with Ms A. He was hoping that Mr A would remarry after which he would tell him. He
concedes that he played a significant role in the breakdown of the marriage because his
involvement prevented a natural resolution of their marriage. He now accepts that he
breached his duty of care to Mr A and that his conduct was totally inappropriate.
(g) In relation to his business relationship with Ms A 1 Dr Herron accepts that it is wrong for a
doctor to have financial relationships with a patient because a doctor is in a position of
power as compared to the patient and this imbalance is not a sound starting point for a
business relationship.
(h) In relation to his record keeping, Dr Herron acknowledges that his medical records at that
time were deficient. He says that this was due to computer software issues. He received
advice from his insurer’s risk management department which reviewed his practices. He
has implemented their advice to ensure his records comply with the applicable regulations.
(i)
Dr Herron has expressed his remorse for his conduct. He has sincerely apologised for the
distress and concern that his actions have caused Mr A. He understands that his conduct
caused damage to Ms A, her family, the medical profession, the community and himself
and his family. He respects the role of the Health Care Complaints Commission and the
Medical Council of NSW in ensuring that all medical practitioners conduct themselves in
accordance with high standards. He accepts that he failed to meet those standards. He
recognises that his actions were inappropriate and accepts responsibility for his actions.
(j)
Or Herron also said and the Tribunal accepts that he has gained insight from his sessions
with Dr Diamond, a psychiatrist whom he has been attending since February 2012 initially
monthly and now fortnightly. He has described it as a powerfully reflective experience. He
now understands that he had a long standing psychological pattern of social isolation and
the lack of community which made him vulnerable to engaging in this type of conduct. He
has learned from Or Diamond that behaviour does not exist on its own but is due to a
pattern of behaviour. Dr Diamond had helped him to understand how a general practitioner
should behave. He acknowledges that as a medical practitioner he was in a position of
power and that trust and confidence are of the utmost importance in a doctor/patient
relationship. He knows that his actions constituted an abuse of this power and that he
undermined the trust and confidence that formed the basis for the doctor/patient
relationships had with the members of the family.
(k) Dr Diamond is of the view that the evolution of Dr Herrons relationship with Ms A was
consistent with his need for status and admiration, which had been longstanding from his
early years. As Dr Herron’s engagement in psychotherapy had intensified he had
demonstrated a deepening of his understanding of his conduct and developed further
insight into his motivations, drives, personal vulnerabilities and rallibilities. Dr Diamond
considered that Or Herron had put effort into the sessions and brought his insights and
thoughts into subsequent sessions. Or Diamond was of the opinion that Dr Herron is not at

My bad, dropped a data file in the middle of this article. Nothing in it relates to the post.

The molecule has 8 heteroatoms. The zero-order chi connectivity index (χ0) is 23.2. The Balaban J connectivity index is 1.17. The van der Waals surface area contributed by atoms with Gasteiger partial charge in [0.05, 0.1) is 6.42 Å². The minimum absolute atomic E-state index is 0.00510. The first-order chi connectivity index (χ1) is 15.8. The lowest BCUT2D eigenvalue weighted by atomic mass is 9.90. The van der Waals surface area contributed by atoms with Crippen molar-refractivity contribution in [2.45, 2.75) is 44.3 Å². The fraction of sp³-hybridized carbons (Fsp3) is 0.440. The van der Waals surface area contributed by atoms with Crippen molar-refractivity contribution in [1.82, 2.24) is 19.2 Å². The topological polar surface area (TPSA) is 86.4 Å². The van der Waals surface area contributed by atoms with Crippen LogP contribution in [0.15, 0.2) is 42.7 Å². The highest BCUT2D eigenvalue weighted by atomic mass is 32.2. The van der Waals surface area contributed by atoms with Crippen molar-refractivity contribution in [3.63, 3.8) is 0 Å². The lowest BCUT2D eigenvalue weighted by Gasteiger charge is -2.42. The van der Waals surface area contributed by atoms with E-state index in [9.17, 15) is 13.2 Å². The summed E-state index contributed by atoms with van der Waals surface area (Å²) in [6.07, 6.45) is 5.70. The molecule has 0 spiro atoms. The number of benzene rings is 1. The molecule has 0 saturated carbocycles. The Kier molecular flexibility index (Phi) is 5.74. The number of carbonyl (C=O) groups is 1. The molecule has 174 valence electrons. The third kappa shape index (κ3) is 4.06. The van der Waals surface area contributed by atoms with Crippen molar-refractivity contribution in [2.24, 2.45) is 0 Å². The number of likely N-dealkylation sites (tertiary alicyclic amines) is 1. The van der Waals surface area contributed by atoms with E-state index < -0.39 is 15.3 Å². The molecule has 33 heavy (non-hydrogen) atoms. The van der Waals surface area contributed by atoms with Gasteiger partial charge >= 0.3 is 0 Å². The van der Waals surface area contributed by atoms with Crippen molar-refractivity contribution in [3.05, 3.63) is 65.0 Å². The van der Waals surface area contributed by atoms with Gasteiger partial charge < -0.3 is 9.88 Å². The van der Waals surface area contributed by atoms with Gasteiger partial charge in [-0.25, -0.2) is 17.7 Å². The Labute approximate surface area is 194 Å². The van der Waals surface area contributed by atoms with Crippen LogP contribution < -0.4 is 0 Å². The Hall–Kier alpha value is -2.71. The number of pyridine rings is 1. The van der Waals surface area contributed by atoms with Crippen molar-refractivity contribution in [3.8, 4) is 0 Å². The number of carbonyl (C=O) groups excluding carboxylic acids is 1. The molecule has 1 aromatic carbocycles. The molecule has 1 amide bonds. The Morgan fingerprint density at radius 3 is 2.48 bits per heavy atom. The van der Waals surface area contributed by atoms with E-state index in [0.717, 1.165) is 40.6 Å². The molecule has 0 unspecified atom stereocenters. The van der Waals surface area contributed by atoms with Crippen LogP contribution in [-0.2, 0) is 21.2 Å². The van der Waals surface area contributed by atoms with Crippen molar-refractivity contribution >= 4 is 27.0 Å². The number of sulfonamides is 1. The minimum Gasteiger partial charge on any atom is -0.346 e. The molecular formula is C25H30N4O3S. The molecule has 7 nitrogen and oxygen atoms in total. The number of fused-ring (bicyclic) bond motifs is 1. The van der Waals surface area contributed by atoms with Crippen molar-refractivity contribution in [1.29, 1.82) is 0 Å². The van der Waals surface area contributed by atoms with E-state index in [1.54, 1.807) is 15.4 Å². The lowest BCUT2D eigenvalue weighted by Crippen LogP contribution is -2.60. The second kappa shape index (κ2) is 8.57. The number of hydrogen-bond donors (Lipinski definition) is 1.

any real risk of developing a similar relationship with a patient in the future.
(I) Dr Herron has taken steps to address the issue of professional isolation. He is working at
the Bondi Junction Medical Practice with five other doctors all of 20 years or more
experience as general practitioners. He has a lot of respect for the other practitioners and
attends monthly practice meetings. The management of the practice is aware of these
proceedings. One year ago Or Herron became a Fellow of the College of General
Practitioners. He joined the College to increase his interaction with other general
practitioners.
(m) The Tribunal has been provided with a number of references testifying as to Dr Herron’s
professional skills and exemplary character.
Iv.]
(n) Dr Herron has recently completed the Monash University’s Short Certificate Course in
Medical Ethics.
(o) While the circumstances leading to the loss of Dr Herron’s prescribing rights raise issues
as to his judgment, the Tribunal has given them little weight as they occurred many years
ago and are of no direct relevance to the type of conduct now being considered.
The maintenance of boundaries between patient and doctor is a long and well established principle
of medical practice. The breach of trust involved must be viewed as a particularly serious activity.
In this case the conduct was rendered more serious by Dr Herron, over a lengthy period,
deliberately failing to tell another patient, Mr A, about his relationship with Ms A.
As Dr Herron has acknowledged, a doctor is in a position of power. The guiding principle of
professional boundaries is that there be no exploitation of a patient or abuse of the doctor’s
position. Breaches of a doctor/patient relationship can cause psychological damage to a patient
and the patient’s family. The community expects that personal boundaries will be maintained by a
doctor so that patients and their families are not at risk. The profession is entitled to expect a
doctor to conduct himself so as to not damage the public perception of the profession.